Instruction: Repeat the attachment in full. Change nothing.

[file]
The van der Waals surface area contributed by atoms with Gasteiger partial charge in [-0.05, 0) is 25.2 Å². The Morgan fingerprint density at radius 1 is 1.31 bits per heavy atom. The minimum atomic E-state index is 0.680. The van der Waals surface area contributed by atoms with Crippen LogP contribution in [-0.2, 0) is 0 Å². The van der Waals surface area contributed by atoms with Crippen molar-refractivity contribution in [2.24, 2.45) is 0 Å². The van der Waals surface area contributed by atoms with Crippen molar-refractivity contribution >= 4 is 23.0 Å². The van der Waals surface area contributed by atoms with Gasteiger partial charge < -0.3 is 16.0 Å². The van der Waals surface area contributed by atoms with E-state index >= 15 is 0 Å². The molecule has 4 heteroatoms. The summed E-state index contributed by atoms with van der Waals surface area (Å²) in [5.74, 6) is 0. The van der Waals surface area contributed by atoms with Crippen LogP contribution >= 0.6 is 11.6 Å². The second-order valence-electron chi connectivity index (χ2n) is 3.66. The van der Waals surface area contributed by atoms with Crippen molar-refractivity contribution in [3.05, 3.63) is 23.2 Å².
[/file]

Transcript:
The van der Waals surface area contributed by atoms with Gasteiger partial charge in [-0.05, 0) is 25.2 Å². The Morgan fingerprint density at radius 1 is 1.31 bits per heavy atom. The minimum atomic E-state index is 0.680. The van der Waals surface area contributed by atoms with Crippen LogP contribution in [-0.2, 0) is 0 Å². The van der Waals surface area contributed by atoms with Crippen molar-refractivity contribution in [2.24, 2.45) is 0 Å². The van der Waals surface area contributed by atoms with Crippen molar-refractivity contribution >= 4 is 23.0 Å². The van der Waals surface area contributed by atoms with Gasteiger partial charge < -0.3 is 16.0 Å². The van der Waals surface area contributed by atoms with E-state index >= 15 is 0 Å². The molecule has 4 heteroatoms. The summed E-state index contributed by atoms with van der Waals surface area (Å²) in [5.74, 6) is 0. The van der Waals surface area contributed by atoms with Crippen LogP contribution >= 0.6 is 11.6 Å². The second-order valence-electron chi connectivity index (χ2n) is 3.66. The van der Waals surface area contributed by atoms with Crippen molar-refractivity contribution in [3.05, 3.63) is 23.2 Å².